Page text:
References Cited:

Green, P.F., Duddy, I.R., Laslett, G.M., Hegarty, K.A., Gleadow, A.J.F., Tingate, P.R., and Laslett, G.M., 1986, Thermal annealing of fission tracks in apatite: 1- a qualitative description, Isotope Geoscience, v. 59, p. 237-253.

Kleinspehn, K.L., and Teyssier, C., 1992, Tectonics of the Paleogene Forlandsundet Basin, Spitsbergen: A preliminary report, Norsk Geologisk Tidsskrift, v. 72, p. 93-104.

Philips, W.R., and Griffen, D.T., 1981, Optical Mineralogy: The Nonopaque Minerals, Freeman and Co., San Francisco, p. 131

Uranium (ppm) Zircon Age (Ma) Graphs

Fig. 1b: Plots of U concentration vs. zircon fission-track age. One sigma error bars on ages are shown.


Long-Term Change in Mean Annual Surface Temperature

and its Effect on Estimating Denudation

by Paul B. O'Sullivan

VIEPS, La Trobe University, Bundoora, Victoria, 3083, Australia

(pos@mojave.geol.latrobe.edu.au)

Introduction

The North Slope foreland basin is a late Mesozoic and Cenozoic basin that spans the entire width of northern Alaska (Fig. 1). During the Late Jurassic through Early Paleocene, denudation of the Brooks Range to the south resulted in many kilometers of material being rapidly deposited into the adjoining foreland basin. Subsequently, foreland basin rocks cooled from maximum paleotemperatures in response to km-scale denudation beginning in the Paleocene (O'Sullivan, 1996); prior to a major climatic change from temperate to arctic conditions during the late Cenozoic. Due to the lower mean annual surface temperatures resulting from the change to arctic conditions, the subsurface stratigraphy experienced significant cooling (O'Sullivan and Brown, 1996, we also have a paper ready for the FT Workshop volume but are waiting to hear whether or not they will be accepting submittals anytime soon). Therefore, since the rocks in the foreland basin cooled from maximum paleotemperatures prior to the decrease in mean annual surface temperatures, estimates of total denudation using maximum paleotemperature indicators (e.g. Ro), and present-day surface temperatures, will be overestimated.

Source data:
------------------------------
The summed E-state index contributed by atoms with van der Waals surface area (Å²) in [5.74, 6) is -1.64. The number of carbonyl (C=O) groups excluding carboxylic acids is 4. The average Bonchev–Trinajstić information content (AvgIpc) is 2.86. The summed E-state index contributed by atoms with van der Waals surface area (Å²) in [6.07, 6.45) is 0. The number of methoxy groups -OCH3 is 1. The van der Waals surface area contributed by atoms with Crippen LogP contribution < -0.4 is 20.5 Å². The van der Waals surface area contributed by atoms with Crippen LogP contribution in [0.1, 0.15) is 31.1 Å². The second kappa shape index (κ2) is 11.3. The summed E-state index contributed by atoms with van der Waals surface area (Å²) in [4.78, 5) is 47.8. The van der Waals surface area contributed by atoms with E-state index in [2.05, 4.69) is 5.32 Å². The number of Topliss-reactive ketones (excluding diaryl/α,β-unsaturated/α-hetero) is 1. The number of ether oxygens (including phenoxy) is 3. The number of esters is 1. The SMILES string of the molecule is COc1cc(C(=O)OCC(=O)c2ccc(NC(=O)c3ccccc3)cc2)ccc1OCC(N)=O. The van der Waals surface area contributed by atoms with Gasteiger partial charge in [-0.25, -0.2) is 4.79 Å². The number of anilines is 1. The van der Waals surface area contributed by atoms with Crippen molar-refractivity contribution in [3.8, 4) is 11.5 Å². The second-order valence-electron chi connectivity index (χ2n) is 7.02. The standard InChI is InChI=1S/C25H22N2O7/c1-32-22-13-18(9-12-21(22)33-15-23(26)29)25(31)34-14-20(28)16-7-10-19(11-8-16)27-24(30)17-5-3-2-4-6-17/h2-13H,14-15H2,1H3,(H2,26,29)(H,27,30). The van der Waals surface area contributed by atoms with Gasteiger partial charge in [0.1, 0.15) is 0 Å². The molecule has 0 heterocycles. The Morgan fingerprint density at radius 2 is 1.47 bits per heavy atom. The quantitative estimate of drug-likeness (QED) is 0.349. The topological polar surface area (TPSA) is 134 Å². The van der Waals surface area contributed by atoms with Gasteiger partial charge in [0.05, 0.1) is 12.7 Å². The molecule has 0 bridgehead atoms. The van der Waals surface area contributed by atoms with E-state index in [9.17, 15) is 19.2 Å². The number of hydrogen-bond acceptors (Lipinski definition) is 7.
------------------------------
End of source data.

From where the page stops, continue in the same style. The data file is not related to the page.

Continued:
Brooks Range

Figure 1: Location of the North Slope foreland basin study area showing major geographic features and wells referred to in the text, and estimated denudation of the North Slope foreland basin study area. See text for explanation.

The case study summarized here illustrates the importance of utilizing both Ro and apatite fission track thermochronology (AFTT) data when evaluating the thermal history of an area, and estimating the amount of denudation that area has experienced. As most trackers know, when assessing the thermal history of rocks, there are many uncertainties (e.g. porosity, compaction, and diagenesis associated with sedimentary basins) which are difficult to assess quantitatively in the relationship between heat flow and thermal gradient. These problems may be substantially reduced by using the method outlined by Bray et al. (1992), based on the integration of apatite fission track and vitrinite reflectance methodology, which yields a direct estimate of both the time at which cooling from maximum paleotemperatures began and the paleogeothermal gradient at that time. Furthermore, when trying to estimate maximum denudation, the time at which cooling from maximum paleotemperatures began and the surface temperature at that time are important factors to know.

One Method for Estimating Maximum Paleogeothermal Gradients and Amount of Uplift and Erosion

 

After maximum paleotemperatures are determined for AFTT and Ro samples from a vertical sequence, plotting these values relative to depth provides a maximum paleotemperature profile (Bray et al., 1992). From this profile, a paleogeothermal gradient at the time of maximum paleotemperatures can be estimated as well as the amount of section which has been removed since maximum paleotemperatures were reached. In a vertical section that has been hotter in the past, the paleogeothermal gradient can be compared to the present-day geothermal gradient, allowing interpretation of the cause of the high paleotemperatures, and the cause of the subsequent cooling to the present temperatures. Figure 2A shows a simple example where heating and subsequent cooling were caused solely by deep burial followed by denudation with no change in mean annual surface temperature or basal heat flow. In this case, the present gradient would remain the same as the maximum paleogeothermal gradient, but the paleotemperature profile trend would be translated towards higher temperatures. Therefore, the amount of removed section can be estimated by dividing the amount of cooling by the geothermal gradient.